Moral Monday rally: ‘The battle is not yet won’

J.C. Watkins, others insist ‘we have hard work to do’
Early voting begins Oct. 23

By Kevin Spradlin
PeeDeePost.com

* Photo gallery

ROCKINGHAM — J.C. Watkins recalled a time when, in 1944, he was not permitted to register to vote in the Beaverdam No. 2 Precinct — his home polling place.

“‘You don’t need to vote,'” Watkins said he was told. “That was hurtful.”

Kevin Spradlin | PeeDeePost.com Rev. Dian Griffin Jackson, left, stands on stage at Cole Plaza trying to ignite voters to head to the polls beginning Thursday at 9 a.m.

Kevin Spradlin | PeeDeePost.com
Rev. Dian Griffin Jackson, left, stands on stage at Cole Plaza trying to ignite voters to head to the polls beginning Thursday at 9 a.m.

Watkins spoke of the injustice Monday evening at Cole Plaza in downtown Rockingham, where Rev. Dian Griffin Jackson and others coordinated the first Moral Monday rally and protest to what many North Carolinians feel are oppressive political maneuvers intended to keep them from voting, from a good public education, from affordable health care and from a living wage, among other issues. Approximately 200 people attended the event — the first of its kind in Rockingham — though Jackson acknowledged she had hoped for more.

Watkins continued his career in education in the ’40s, ’50s and beyond and rose to No. 2 in Richmond County Schools, and ran for public office — he became the first black person elected to the Rockingham City Council and the second black county commissioner in Richmond County. And still today, he said, there are injustices.

The second election following his return from college, Watkins said he had moved to the Leak Street community. He again went to register to vote. He and his wife, he said, made the front page of a local newspaper because they were the first black residents to do so.

Those who feel oppressed are still making featured headlines in local media. Watkins said it’s a sign that “the battle is

Kevin Spradlin | PeeDeePost.com

Kevin Spradlin | PeeDeePost.com

not yet won. We have hard work to do.”

Jackson didn’t disagree. She said the goal of the event was to “ignite the citizens of Richmond County to go out and vote. We need to put our money where our vote is.”

Early voting will be from 9 a.m. to 6 p.m. at the Cooperative Extension on Caroline Street on the following days of early voting: Oct. 23, Oct. 24, Oct. 27, Oct. 28, Oct. 29, Oct. 30 and Oct. 31.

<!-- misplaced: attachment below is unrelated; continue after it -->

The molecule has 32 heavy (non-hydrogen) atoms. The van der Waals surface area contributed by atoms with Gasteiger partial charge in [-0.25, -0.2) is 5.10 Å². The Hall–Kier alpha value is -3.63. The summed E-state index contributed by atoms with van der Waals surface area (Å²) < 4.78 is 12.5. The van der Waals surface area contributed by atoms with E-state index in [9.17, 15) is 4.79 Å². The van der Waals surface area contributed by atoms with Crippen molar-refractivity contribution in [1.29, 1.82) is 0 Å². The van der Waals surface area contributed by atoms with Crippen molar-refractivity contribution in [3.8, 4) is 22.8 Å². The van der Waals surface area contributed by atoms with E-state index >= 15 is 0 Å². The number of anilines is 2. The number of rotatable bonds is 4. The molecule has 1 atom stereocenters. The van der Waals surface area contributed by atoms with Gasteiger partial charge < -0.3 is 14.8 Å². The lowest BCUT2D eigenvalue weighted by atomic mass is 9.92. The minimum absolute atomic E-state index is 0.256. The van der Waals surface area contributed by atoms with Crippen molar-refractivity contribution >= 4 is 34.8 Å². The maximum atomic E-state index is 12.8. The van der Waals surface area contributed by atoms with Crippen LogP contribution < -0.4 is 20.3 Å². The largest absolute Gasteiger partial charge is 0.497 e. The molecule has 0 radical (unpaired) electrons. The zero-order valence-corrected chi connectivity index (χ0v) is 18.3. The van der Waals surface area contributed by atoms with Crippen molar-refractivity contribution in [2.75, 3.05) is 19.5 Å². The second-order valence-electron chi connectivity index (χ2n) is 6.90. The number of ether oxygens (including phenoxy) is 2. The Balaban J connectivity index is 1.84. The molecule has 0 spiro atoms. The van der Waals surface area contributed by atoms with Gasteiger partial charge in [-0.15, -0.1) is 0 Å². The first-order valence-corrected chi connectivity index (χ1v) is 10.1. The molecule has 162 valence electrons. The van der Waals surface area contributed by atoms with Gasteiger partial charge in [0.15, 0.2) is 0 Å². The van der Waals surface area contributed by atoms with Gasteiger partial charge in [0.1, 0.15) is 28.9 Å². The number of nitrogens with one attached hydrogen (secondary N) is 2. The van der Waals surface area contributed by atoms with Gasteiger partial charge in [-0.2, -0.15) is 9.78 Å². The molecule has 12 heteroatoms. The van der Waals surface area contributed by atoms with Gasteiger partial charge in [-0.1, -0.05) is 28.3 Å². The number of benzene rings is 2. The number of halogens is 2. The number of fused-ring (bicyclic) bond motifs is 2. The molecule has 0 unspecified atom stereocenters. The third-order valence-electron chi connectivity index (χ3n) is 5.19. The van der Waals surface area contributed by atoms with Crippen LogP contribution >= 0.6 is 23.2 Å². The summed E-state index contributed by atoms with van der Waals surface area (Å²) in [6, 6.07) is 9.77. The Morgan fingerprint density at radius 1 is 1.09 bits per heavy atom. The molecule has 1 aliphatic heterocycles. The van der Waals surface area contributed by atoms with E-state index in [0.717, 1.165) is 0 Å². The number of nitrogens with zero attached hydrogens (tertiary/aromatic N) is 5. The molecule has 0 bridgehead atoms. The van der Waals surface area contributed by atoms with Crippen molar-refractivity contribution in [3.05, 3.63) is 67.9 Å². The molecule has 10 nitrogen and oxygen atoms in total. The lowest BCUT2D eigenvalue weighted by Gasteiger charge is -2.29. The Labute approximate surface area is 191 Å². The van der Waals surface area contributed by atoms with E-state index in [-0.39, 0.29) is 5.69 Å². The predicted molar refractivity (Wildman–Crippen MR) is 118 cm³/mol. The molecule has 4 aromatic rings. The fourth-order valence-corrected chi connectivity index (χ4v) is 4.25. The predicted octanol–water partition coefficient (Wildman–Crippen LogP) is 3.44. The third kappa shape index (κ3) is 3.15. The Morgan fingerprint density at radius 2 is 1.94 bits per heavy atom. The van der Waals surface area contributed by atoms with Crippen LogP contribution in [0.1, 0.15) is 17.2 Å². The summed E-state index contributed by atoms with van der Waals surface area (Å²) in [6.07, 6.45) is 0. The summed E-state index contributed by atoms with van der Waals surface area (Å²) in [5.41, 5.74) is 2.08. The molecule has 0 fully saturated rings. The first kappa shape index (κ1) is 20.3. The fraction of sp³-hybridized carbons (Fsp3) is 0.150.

At Cole Auditorium at Richmond Community College in Hamlet and at Ellerbe Town Hall, 108 W. Page St., Ellerbe, early voting will be available from 9 a.m. to 4 p.m. on Oct. 29 and Oct. 30, from 9 a.m. to 2 p.m. Oct. 31 and from 9 a.m .to 1 p.m. Nov. 1.

Jackson said that many in the lower-middle class and below, financially, in Richmond County “feel like we’re not getting our fair representation.”

Robert Graves, a retired Latin teacher at Richmond Senior High School, said legislators aren’t paying attention to those who know education — the teachers.

“It seems that no one is listening to teachers now,” said Graves, giving a reason he left the profession. “I’m not alone in

Kevin Spradlin | PeeDeePost.com

Kevin Spradlin | PeeDeePost.com

leaving. If you believe in public education, you cannot sit this election out.”

Clifton Broady spoke on labor rights — the issues crosses color lines, he said — and Kimberly Harrington revved up the crowd with a pro-women platform. She quoted Sojourner Truth’s 1851 speech at an Ohio convention, “Ain’t I A Woman” to the pleasure of the crowd.

“Yes,” said Harrington, a South Carolina newspaper editor, “we have progressed in our fight for equality.”

But she noted deficiencies that still exist.

“It’s no longer a man’s world,” she said, but noted that women make only 77 cents to a man’s dollar and fully half the workforce is comprised of a women — a first in U.S. history. Harrington said women are chief executives, business owners, women who “bring home the bacon and fry it up in the pan.”

Other speakers talked about the importance of voting and the progress of the LGBT community as North Carolina courts have eliminated Amendment 1, the ban on same-sex marriage.

Rev. Dr. William Joseph Barber II, president of the North Carolina NAACP, was the keynote speaker of the evening. He spoke on the importance of moving forward in the struggle for equality despite obstacles put in the way by people he

Kevin Spradlin | PeeDeePost.com Kimberly Harrington speaks on a pro-women's platform.

Kevin Spradlin | PeeDeePost.com
Kimberly Harrington speaks on a pro-women’s platform.

called “extremist legislators.”

He said House Speaker Tom Tillis, state Sen. Phil Berger and Gov. Pat McCrory launched “a campaign of extremism” two years ago that have attacked public education, women’s health, marriage equality, the right to vote via the Voter ID act, cutting early voting and more.

Barber likened the ongoing struggle for the quest for civil rights in the 1960s and the march from Selma to Montgomery, Ala., in 1965.

“When you go after voting, that’s like walking through the blood of the march,” Barber said. “Somebody oughta say it’s wrong. If people have to work this hard to stop you, you must be a bad somebody.”

Barber suggested the answer is unity at the polls. He said in 2010 in North Carolina, 686,000 fewer people voted than in 2008 and 2012 — women and minorities.

Kevin Spradlin | PeeDeePost.com J.C. Watkins spoke on the importance of voting, and how there's work to be done for those who feel oppressed.

Kevin Spradlin | PeeDeePost.com
J.C. Watkins spoke on the importance of voting, and how there’s work to be done for those who feel oppressed.

“What if we came together,” Barber asked.

 

Filed in: Featured News, Latest Headlines, News, Rockingham

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